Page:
Indicted Rep. Smith wants informant’s criminal past publicized
BY NATASHA KORECKI Federal Courts Reporter email@example.com June 12, 2012 3:37PM
Updated: July 14, 2012 6:31AM
Illinois State Rep. Derrick Smith — accused of taking a $7,000 bribe — wants to publicize information about a confidential informant who cooperated against him, saying it would help convince lawmakers not to boot him from Springfield and convince voters to elect him in the fall.
Smith’s lawyer, Victor Henderson, said in a court hearing on Tuesday that he wanted to use some of the information about the informant — namely, the individual’s criminal background — as Smith fights getting ousted from the Legislature.
Henderson said Smith’s case is unusual because he’s fighting to clear his name in court and in the Legislature — and in public as he seeks re-election in the fall.
“I want people to know. They should know about his background,” Henderson said of the confidential informant after court on Tuesday. “We want it out and they want to hide it.”
Henderson said he wants to present information about the confidential informant to the panel probing Smith in Springfield.
Prosecutors are protesting the move, saying it is a dangerous proposition to out a cooperating source’s identity, especially one that has been of apparent great value to federal investigators.
Assistant U.S. Attorney Gregory Deis said identifying the confidential informant puts the individual and his family at risk because he had cooperated in other investigations of others besides Smith.
“We’re talking about the well-being and safety of a human being,” Deis told U.S. District Judge Sharon Coleman. “What these people don’t know is the extent of that cooperating individual’s cooperation.” Deis said information regarding other investigations has not been made public. If it were, “that raises the prospect of retaliation or intimidation.”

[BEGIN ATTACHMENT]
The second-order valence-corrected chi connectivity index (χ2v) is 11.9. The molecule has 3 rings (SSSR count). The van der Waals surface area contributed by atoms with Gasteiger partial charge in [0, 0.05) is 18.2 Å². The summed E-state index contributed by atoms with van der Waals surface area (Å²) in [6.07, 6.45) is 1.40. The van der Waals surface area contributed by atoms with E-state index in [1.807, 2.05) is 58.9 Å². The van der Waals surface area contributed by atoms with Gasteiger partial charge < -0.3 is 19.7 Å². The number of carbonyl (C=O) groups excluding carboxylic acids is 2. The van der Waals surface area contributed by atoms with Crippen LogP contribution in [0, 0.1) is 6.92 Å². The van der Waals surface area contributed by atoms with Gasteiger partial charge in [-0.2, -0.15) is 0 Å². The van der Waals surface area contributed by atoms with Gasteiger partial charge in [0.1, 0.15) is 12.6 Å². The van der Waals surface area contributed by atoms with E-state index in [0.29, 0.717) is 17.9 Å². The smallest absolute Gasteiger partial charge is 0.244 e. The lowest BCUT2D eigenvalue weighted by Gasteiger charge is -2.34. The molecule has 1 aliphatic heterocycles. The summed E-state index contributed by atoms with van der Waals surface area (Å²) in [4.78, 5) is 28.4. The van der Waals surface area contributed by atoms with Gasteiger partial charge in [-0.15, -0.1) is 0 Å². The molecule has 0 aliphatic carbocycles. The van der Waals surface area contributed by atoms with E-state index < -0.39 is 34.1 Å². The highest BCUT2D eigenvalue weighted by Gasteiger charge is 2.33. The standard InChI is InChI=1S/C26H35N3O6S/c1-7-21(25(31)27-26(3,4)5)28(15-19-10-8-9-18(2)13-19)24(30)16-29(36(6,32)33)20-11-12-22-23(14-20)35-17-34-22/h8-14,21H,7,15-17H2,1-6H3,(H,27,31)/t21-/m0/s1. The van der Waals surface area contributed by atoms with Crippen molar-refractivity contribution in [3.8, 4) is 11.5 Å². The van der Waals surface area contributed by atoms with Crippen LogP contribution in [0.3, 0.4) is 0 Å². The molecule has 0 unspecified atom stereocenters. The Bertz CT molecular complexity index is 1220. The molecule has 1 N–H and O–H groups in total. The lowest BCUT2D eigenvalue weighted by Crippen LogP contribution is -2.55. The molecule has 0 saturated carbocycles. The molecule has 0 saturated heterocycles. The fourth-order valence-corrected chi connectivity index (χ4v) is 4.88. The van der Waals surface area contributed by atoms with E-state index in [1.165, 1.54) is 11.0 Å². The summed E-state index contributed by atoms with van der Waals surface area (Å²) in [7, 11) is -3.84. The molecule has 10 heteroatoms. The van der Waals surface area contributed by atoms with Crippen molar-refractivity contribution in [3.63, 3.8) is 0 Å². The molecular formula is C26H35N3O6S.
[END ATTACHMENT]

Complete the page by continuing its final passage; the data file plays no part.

Coleman said she would decide on the matter by Friday.
Last month, Smith spoke publicly in the federal courthouse about the case, vowing he would not “cower” to the charges.
He referenced “shenanigans” he said the FBI pulled on him, and Smith’s lawyer later castigated the government’s confidential informant.
“I intend to fight these charges. I look forward to having the opportunity to clear my name,” Smith told reporters inside the Dirksen Federal Courthouse. Smith said he was troubled by “the shenanigans being played by the FBI to lean on people around me.”
“I will not cower,” Smith vowed. “I intend to stand tall with my wife, family, friends, House colleagues and lawyers.”
“The people in my district elected me on March the 20, 2012 even after the government charged me with wrongdoing and that’s because they believed in me and what I will do to represent them in Springfield,” he continued. “God gives us all a cross to bear and this lawsuit is mine.”
Smith is accused of taking a $7,000 cash bribe in exchange for his letter of support for a daycare center that sought a $50,000 state grant.
Smith had been charged in a criminal complaint and was arrested March 13 — just a week before the primary election. Smith was re-elected, winning 77 percent of the vote.
The government’s criminal complaint indicates that Smith and the cooperator met in a car on March 10, where the wired-up informant appears to count the thousand-dollar stacks in a conversation quoted in charges: “One. Two. Three. Four. Five. D---, stuck together. Six. Seven.”
Smith then asks: “You don’t want me to give you yours now?”
According to charges, Smith planned to give the informant a $2,000 cut.